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$ Wilmac 400 Day Clock

rpbpaul

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backplate.jpg wheel.jpg wheel 2.jpg Wilmac 400 day clock

Hi.
I recently acquired a Wilmac 400 day clock. When I tried to wind it the mainspring barrel turned as I wound and I could see the wheel next to the barrel slipping on it's shaft. Can this be repaired, or how is the brass wheel supposed to be attached to it's steel shaft. Any help would be appreciated.

wheel.jpg wheel 2.jpg backplate.jpg
 
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KurtinSA

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I've never encountered that, but my guess is that the brass needs to be staked to make secure hold on the shaft. I'd like to hear from some experts before you proceed with something like that. If staking is needed, I'm sure it needs to be done in a precise manner.

Kurt
 

rpbpaul

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Hi.
Thank you for your reply. I was wondering if the clock was over wound would the pressure be enough to cause this to happen. You mention staked, what is that or how should I do it.
Pat.
 

KurtinSA

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Pat -

I'm not sure one of these clocks can be over wound. Typically they're wound until there is sufficient pressure against the key...that is how they are to be wound. If the wheel is slipping on the arbor, then something is wrong.

Again, I'd be sure this is the right approach from other people's experience. Staking is where you use specific tools, called staking tools, which are designed to move the brass in a controlled fashion around the circumference of the arbor so that it puts pressure on the edge of the arbor where it passes through the wheel. There's a lot of power at this first wheel, so the fix needs to be appropriate. I found this thread about a similar situation:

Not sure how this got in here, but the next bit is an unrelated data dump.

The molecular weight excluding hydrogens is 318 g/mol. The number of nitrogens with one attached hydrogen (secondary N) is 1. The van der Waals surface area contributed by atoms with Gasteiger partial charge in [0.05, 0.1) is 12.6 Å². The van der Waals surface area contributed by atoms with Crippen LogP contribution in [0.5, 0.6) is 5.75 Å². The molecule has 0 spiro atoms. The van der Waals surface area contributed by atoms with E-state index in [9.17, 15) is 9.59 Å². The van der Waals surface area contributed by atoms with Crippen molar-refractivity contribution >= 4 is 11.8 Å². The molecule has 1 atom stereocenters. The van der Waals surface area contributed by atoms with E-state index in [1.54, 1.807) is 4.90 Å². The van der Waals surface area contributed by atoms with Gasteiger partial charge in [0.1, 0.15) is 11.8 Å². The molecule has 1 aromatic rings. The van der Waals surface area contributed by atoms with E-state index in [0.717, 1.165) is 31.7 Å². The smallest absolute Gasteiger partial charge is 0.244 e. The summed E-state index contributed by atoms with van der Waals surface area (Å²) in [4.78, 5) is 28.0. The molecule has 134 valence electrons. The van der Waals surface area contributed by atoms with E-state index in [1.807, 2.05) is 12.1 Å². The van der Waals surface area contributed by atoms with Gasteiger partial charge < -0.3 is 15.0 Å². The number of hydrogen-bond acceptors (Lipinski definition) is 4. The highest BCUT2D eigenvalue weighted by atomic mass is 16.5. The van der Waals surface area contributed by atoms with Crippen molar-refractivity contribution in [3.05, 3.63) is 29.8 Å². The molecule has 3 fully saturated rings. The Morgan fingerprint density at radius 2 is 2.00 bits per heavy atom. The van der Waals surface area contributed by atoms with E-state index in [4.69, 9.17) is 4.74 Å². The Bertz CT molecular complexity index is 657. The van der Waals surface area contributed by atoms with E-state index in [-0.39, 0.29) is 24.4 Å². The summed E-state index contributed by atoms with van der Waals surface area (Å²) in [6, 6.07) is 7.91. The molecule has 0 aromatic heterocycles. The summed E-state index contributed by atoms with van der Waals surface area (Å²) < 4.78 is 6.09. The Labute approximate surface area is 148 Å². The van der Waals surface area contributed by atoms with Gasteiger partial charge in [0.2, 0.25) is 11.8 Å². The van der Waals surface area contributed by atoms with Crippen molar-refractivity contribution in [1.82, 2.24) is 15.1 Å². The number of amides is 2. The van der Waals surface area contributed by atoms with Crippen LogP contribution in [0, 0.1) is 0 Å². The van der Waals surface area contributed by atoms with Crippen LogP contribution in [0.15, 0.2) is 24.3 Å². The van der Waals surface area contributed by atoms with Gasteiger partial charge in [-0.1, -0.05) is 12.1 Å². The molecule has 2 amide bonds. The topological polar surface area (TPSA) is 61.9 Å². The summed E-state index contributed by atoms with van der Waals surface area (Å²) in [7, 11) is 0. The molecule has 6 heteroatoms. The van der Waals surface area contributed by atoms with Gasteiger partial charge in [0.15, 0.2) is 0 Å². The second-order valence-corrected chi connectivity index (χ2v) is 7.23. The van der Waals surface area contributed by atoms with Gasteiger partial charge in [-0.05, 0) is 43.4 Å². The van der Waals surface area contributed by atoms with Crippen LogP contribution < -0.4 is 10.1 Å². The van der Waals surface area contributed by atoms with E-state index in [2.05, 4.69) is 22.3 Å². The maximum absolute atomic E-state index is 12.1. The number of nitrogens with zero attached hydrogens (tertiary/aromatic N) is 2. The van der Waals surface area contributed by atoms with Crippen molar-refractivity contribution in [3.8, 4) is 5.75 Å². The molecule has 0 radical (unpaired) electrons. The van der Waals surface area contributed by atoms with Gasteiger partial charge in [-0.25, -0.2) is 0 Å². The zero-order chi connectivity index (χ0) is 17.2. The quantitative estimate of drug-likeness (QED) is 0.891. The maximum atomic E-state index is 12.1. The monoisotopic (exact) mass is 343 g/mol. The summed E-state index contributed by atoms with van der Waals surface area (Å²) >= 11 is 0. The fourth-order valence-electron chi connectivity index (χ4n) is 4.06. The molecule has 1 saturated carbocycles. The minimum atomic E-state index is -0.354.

https://mb.nawcc.org/threads/first-wheel-problem.141191

In the thread, Loctite is mentioned. Could be that's an option as well. But more heads are better than one!!

Kurt
 
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rpbpaul

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Hi Kurt.
I read the thread, it's a bit confusing, some say use loctite and some say not. I think your suggestion to wait and see if others might have a better solution is the thing to do. Trying to find what caused the problem in the first place might be a good idea as well.
Pat.
 

Wayne A

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Looks like the wheel spinning on the shaft cut any brass in the hub away. Probably was not done proper when it was made. I'm thinking the brass needs to be pressed into the hub splines for a mechanically solid connection. There is nothing there for thread lock or glue to really hold on, like kurt said there is allot of force on the first wheel.
 

rpbpaul